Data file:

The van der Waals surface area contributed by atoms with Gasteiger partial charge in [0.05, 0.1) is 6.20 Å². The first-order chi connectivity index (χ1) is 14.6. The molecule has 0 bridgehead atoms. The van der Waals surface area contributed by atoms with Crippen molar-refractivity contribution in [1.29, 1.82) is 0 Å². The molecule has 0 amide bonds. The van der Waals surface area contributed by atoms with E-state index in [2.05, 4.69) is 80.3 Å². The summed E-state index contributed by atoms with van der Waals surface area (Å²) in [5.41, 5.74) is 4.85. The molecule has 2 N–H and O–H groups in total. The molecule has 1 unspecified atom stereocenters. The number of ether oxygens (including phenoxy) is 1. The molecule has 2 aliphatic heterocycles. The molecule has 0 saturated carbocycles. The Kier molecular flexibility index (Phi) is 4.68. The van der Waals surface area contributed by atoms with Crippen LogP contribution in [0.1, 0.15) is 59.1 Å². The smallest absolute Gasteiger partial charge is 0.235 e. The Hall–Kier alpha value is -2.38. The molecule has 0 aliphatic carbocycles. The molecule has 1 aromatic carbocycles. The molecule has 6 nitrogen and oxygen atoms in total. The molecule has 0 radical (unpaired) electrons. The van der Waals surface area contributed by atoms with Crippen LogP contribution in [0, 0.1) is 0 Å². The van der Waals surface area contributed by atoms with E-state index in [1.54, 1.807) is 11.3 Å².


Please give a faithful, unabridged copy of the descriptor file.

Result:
The van der Waals surface area contributed by atoms with Gasteiger partial charge in [0.05, 0.1) is 6.20 Å². The first-order chi connectivity index (χ1) is 14.6. The molecule has 0 bridgehead atoms. The van der Waals surface area contributed by atoms with Crippen molar-refractivity contribution in [1.29, 1.82) is 0 Å². The molecule has 0 amide bonds. The van der Waals surface area contributed by atoms with E-state index in [2.05, 4.69) is 80.3 Å². The summed E-state index contributed by atoms with van der Waals surface area (Å²) in [5.41, 5.74) is 4.85. The molecule has 2 N–H and O–H groups in total. The molecule has 1 unspecified atom stereocenters. The number of ether oxygens (including phenoxy) is 1. The molecule has 2 aliphatic heterocycles. The molecule has 0 saturated carbocycles. The Kier molecular flexibility index (Phi) is 4.68. The van der Waals surface area contributed by atoms with Crippen LogP contribution in [0.1, 0.15) is 59.1 Å². The smallest absolute Gasteiger partial charge is 0.235 e. The Hall–Kier alpha value is -2.38. The molecule has 0 aliphatic carbocycles. The molecule has 1 aromatic carbocycles. The molecule has 6 nitrogen and oxygen atoms in total. The molecule has 0 radical (unpaired) electrons. The van der Waals surface area contributed by atoms with Crippen LogP contribution in [0, 0.1) is 0 Å². The van der Waals surface area contributed by atoms with E-state index in [1.54, 1.807) is 11.3 Å².